Charts

As you may be aware I enjoy looking at the stats that GamerDNA captures for XFire usage, it is a simple yet effective  method of showing how much time was spent and what percentage was spent on each game. I’m truely suprised that XFire doesn’t capture such data already.

At the start of January I reviewed my XFire data for the month of December, I wanted to see how frequently I played certain games. I pumped the data into the handy Google Chart API which then displays an image based on the information provided.

When February came around I wanted to do a similar task but rather than having to trawl through the data and craft the url to generate the Chart I decided to automate the process. So in a frenzied weekend of wracking my brain into remembering PHP, I created a page that automatically reads the RSS feed of my gamerDNA experiences and uses the XFire data held within to generate the URL for the Google Chart.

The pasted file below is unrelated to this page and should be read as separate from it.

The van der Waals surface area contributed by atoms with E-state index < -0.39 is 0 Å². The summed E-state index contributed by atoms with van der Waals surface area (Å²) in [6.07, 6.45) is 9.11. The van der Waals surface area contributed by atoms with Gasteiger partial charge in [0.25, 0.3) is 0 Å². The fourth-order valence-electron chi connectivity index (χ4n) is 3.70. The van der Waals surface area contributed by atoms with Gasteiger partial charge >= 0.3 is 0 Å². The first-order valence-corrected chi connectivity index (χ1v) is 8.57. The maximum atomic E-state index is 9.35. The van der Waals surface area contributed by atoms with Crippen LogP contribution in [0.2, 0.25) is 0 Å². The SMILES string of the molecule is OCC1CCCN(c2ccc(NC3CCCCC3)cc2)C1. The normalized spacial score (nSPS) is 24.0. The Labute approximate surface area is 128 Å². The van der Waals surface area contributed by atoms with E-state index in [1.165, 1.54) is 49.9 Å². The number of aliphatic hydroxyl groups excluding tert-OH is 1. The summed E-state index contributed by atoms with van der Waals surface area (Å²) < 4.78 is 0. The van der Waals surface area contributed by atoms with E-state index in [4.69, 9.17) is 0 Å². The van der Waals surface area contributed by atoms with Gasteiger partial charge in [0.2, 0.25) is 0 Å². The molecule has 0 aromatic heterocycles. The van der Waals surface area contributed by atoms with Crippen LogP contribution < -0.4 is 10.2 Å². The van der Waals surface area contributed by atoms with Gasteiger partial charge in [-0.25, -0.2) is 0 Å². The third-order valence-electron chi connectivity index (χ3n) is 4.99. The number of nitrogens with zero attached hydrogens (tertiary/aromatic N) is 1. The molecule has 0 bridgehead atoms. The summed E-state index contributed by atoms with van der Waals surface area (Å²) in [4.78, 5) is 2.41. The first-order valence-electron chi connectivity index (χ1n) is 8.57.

64px-gnome-x-office-spreadsheetsvg

After a few hours cursing at stupid errors I finally created a fully working tool that achieved the result I was aimming for. Once this had been tested a few dozen times it suddenly occurred to me that It would be easy enough to allow other GamerDNA members with XFire experiences to generate their own charts.

http://charts.welshtroll.co.uk/

It’s not all that pretty but providing the username entered has XFire experiences on GamerDNA in the last 30 days it will “hopefully” generate a nice little chart. I’m hoping to enhance the functionality to include the ammount of time played as well, but that can wait for now, small steps to start.